Explaining what happened to I bonds

Wednesday, May 10th, 2006
Categorized as: Yesterday's News (old post archive)

In his Sunday May 7 column, Anomaly Explains Puzzling Interest Rates for Series I Savings Bonds, Washington Post writer Albert Crenshaw does a nice job of explaining what just happened to Series I bond rates.

And in yesterday’s Even with rate changes, savings bonds still steady, Sacramento Bee writer Jack Sirard takes his swing at it.

What’s missing from Sirard’s story, but not from Crenshaw’s, is the concept that I bonds pay a wide variety of different rates depending on when they were issued. Reading Sirard’s story, you’d think all I bonds were suddenly paying 2.41%, when in fact some will pay as much as 4.62% during their next six-month rate period (and some as little as 2.01%).

Stories about Series I Savings Bonds should emphasize that what’s important to I bond investors is the fixed-base rate, not the composite rate.

And the fixed base rate just went up. As Dan Pederson, author of Savings Bonds: When to Hold Them and When to Fold Them, and Everything In-Between, says in Sirard’s story, that’s good news.

Although her story was written before the recent rate announcement, Sandra Block of USA Today actually included a table of I bond base rates in her article on April 28, I Bonds’ interest rate will get that sinking feeling May 1st. That’s impressive.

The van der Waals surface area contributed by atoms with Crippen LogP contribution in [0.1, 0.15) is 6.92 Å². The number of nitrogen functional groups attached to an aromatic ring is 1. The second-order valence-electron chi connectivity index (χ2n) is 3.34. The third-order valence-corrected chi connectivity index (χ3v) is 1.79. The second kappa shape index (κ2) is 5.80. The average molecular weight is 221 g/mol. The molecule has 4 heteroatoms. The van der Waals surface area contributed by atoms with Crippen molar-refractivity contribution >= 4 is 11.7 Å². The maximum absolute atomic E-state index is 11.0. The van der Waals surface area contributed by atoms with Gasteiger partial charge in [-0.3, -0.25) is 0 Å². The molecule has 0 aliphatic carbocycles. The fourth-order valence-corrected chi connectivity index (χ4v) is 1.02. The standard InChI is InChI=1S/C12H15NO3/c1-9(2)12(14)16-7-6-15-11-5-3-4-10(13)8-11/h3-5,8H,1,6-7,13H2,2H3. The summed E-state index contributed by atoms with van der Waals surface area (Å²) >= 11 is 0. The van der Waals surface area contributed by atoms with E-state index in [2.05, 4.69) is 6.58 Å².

I have a similar table of I bond fixed rates here, but otherwise this information is hard to find.

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FDIC Insured Certificates of Deposit can pay 1 or 2% more than savings bonds when held for a similar length of time. See top CD Rates Below:


On May 10th, 2006 Sam said:

Since the fixed rate on the I bond is now the highest it’s been in several years, wouldn’t that mean these are actually quite attractive as far as long term investments? Do you think the fixed rate could or would go much higher in the near future?

On May 11th, 2006 Tom Adams said:

Sam – the I bond fixed rate has been as high as 3.6% in short eight years that I bonds have been available, so it’s reasonable to assume they’ll go that high again.

The particular combination of events that would lead to a high fixed rate for I bonds would be high interest rates and low inflation rates.

Obviously, the folks who have the 3.6% fixed rate I bonds have done quite well. As of November 2006 – after six months of the 1% inflation component – they’ll have a lifetime yield of 6.49% on an investment that carries less risk than anything else you could invest in.

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June 1, 2010

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Tom Adams

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